What’s in your Extension List, Part 2

It seems that yesterday’s post where I listed some of my favourite extensions was quite well received, as I had a number of people contact me to say they found it useful. So I thought I’d add a Part 2 list with a few more. Remember, there are literally thousands of amazing extensions available in the Chrome Webstore, so do take the time to have a browse.

In the meantime, here are a few more, again in no particular order…

PixelBlock – Sending an email which includes a graphic is a technique that some companies use to track whether you open their email or not. Sometimes they do this sneaky thing where they hide an invisible single pixel in an email – you can’t see it, but it helps them track you. PixelBlock does exactly what it says, and blocks that invisible pixel.

Google Calendar – Gives you a nice glanceable preview of your Google Calendar, from any webpage, without needing to open your actual Google Calendar. But if you do want to open your actual Google Calendar, then here’s a pro tip, just click on the words “Google Calendar” at the top and it will open – you guessed it – your Google Calendar.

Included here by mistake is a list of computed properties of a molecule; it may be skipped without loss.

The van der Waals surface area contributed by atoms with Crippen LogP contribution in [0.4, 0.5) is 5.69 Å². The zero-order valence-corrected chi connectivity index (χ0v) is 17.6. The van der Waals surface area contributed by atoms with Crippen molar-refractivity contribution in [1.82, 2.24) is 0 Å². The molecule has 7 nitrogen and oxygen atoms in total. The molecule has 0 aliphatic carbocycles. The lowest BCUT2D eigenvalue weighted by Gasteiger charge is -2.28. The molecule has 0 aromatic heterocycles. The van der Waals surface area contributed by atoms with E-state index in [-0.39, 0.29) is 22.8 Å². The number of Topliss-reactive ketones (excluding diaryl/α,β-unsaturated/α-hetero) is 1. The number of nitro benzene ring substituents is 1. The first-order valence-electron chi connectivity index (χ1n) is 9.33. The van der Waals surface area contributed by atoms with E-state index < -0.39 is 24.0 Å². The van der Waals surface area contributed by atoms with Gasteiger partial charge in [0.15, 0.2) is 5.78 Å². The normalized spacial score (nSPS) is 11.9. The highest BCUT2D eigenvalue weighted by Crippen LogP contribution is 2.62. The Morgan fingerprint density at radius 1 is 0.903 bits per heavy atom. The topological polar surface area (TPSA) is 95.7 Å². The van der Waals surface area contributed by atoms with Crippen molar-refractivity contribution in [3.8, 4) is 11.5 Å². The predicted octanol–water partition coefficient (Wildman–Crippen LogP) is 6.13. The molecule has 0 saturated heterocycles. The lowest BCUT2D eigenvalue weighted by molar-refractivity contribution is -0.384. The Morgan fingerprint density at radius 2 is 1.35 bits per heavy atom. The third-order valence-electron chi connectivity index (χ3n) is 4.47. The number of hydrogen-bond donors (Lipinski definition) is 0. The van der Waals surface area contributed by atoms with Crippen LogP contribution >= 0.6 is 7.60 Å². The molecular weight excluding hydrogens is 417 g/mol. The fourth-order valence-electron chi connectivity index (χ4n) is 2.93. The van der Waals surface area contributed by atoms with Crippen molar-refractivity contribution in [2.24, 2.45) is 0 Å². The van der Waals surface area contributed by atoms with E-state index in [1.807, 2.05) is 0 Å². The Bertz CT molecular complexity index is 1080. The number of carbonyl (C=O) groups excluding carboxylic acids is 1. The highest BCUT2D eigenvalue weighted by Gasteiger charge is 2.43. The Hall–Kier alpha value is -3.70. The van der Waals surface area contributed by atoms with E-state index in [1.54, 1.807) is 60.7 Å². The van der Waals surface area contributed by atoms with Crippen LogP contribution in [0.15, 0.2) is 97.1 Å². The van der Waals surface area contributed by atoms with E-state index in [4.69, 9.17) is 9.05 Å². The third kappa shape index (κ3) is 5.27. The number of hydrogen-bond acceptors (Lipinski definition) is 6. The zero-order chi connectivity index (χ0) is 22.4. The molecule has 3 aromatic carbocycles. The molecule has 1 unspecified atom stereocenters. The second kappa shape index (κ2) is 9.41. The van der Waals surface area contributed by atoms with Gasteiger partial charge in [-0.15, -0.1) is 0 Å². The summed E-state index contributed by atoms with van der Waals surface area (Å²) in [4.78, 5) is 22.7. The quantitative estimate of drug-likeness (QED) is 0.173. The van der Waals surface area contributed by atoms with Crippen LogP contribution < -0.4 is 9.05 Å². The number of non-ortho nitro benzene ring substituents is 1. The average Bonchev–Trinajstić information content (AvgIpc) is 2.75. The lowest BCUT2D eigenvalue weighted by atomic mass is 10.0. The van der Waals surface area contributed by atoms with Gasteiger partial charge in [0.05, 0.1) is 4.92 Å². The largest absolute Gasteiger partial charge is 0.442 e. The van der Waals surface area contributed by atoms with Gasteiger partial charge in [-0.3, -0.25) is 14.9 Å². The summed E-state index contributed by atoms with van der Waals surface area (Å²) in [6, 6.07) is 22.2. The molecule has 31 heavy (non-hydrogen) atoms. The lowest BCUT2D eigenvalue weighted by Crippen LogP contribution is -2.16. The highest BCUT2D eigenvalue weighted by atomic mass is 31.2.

Google Calendar Scroll Disabler – Just in case I didn’t say “Google Calendar” enough in that last tip, here is a neat little extension that fixes one of Google Calendar’s most annoying traits – accidentally scrolling back and forward from month to month. This extension stops that behaviour and lets you scroll using the forward and back buttons in Google Calendar, making your Google Calendar behave the way normal people would expect it to.

Draftback – Takes the revision history of a Google Doc and turns it into a replayable “movie” of the document being created so you can watch how the Doc was written. Draftback adds a button to the top of every Google Doc and makes your students’ thinking more visible be letting you see their writing process unfold in front of your eyes.